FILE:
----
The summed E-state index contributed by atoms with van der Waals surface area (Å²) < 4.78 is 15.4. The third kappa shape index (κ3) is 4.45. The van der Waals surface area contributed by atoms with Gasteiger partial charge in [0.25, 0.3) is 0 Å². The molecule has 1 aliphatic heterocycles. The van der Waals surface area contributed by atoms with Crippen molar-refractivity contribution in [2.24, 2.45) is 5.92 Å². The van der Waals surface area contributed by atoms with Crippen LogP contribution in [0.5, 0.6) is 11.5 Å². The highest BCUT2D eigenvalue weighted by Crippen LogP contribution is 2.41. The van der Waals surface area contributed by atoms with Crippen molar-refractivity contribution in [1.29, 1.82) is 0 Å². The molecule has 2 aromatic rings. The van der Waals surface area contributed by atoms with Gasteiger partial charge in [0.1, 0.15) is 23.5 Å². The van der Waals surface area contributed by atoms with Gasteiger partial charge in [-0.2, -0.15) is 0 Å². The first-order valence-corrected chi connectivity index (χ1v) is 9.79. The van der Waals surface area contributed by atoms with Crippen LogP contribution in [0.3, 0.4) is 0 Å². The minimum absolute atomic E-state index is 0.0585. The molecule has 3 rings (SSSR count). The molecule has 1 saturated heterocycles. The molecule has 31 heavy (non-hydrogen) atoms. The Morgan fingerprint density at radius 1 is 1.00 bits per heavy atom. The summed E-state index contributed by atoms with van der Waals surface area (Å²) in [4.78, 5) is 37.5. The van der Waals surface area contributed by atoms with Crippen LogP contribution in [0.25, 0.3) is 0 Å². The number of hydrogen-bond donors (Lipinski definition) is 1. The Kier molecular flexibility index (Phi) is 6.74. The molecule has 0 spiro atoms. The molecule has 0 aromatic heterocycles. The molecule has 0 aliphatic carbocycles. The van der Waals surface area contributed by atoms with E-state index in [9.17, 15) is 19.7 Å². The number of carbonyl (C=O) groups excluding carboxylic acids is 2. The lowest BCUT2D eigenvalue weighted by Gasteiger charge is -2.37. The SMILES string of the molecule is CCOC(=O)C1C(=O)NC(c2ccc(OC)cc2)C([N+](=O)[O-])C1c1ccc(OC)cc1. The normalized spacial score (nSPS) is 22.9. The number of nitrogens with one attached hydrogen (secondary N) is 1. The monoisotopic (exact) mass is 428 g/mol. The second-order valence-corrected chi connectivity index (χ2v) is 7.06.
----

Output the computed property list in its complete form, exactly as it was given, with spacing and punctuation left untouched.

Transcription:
The summed E-state index contributed by atoms with van der Waals surface area (Å²) < 4.78 is 15.4. The third kappa shape index (κ3) is 4.45. The van der Waals surface area contributed by atoms with Gasteiger partial charge in [0.25, 0.3) is 0 Å². The molecule has 1 aliphatic heterocycles. The van der Waals surface area contributed by atoms with Crippen molar-refractivity contribution in [2.24, 2.45) is 5.92 Å². The van der Waals surface area contributed by atoms with Crippen LogP contribution in [0.5, 0.6) is 11.5 Å². The highest BCUT2D eigenvalue weighted by Crippen LogP contribution is 2.41. The van der Waals surface area contributed by atoms with Crippen molar-refractivity contribution in [1.29, 1.82) is 0 Å². The molecule has 2 aromatic rings. The van der Waals surface area contributed by atoms with Gasteiger partial charge in [0.1, 0.15) is 23.5 Å². The van der Waals surface area contributed by atoms with Gasteiger partial charge in [-0.2, -0.15) is 0 Å². The first-order valence-corrected chi connectivity index (χ1v) is 9.79. The van der Waals surface area contributed by atoms with Crippen LogP contribution in [0.3, 0.4) is 0 Å². The minimum absolute atomic E-state index is 0.0585. The molecule has 3 rings (SSSR count). The molecule has 1 saturated heterocycles. The molecule has 31 heavy (non-hydrogen) atoms. The Morgan fingerprint density at radius 1 is 1.00 bits per heavy atom. The summed E-state index contributed by atoms with van der Waals surface area (Å²) in [4.78, 5) is 37.5. The van der Waals surface area contributed by atoms with Crippen LogP contribution in [0.25, 0.3) is 0 Å². The number of hydrogen-bond donors (Lipinski definition) is 1. The Kier molecular flexibility index (Phi) is 6.74. The molecule has 0 spiro atoms. The molecule has 0 aromatic heterocycles. The molecule has 0 aliphatic carbocycles. The van der Waals surface area contributed by atoms with E-state index in [9.17, 15) is 19.7 Å². The number of carbonyl (C=O) groups excluding carboxylic acids is 2. The lowest BCUT2D eigenvalue weighted by Gasteiger charge is -2.37. The SMILES string of the molecule is CCOC(=O)C1C(=O)NC(c2ccc(OC)cc2)C([N+](=O)[O-])C1c1ccc(OC)cc1. The normalized spacial score (nSPS) is 22.9. The number of nitrogens with one attached hydrogen (secondary N) is 1. The monoisotopic (exact) mass is 428 g/mol. The second-order valence-corrected chi connectivity index (χ2v) is 7.06.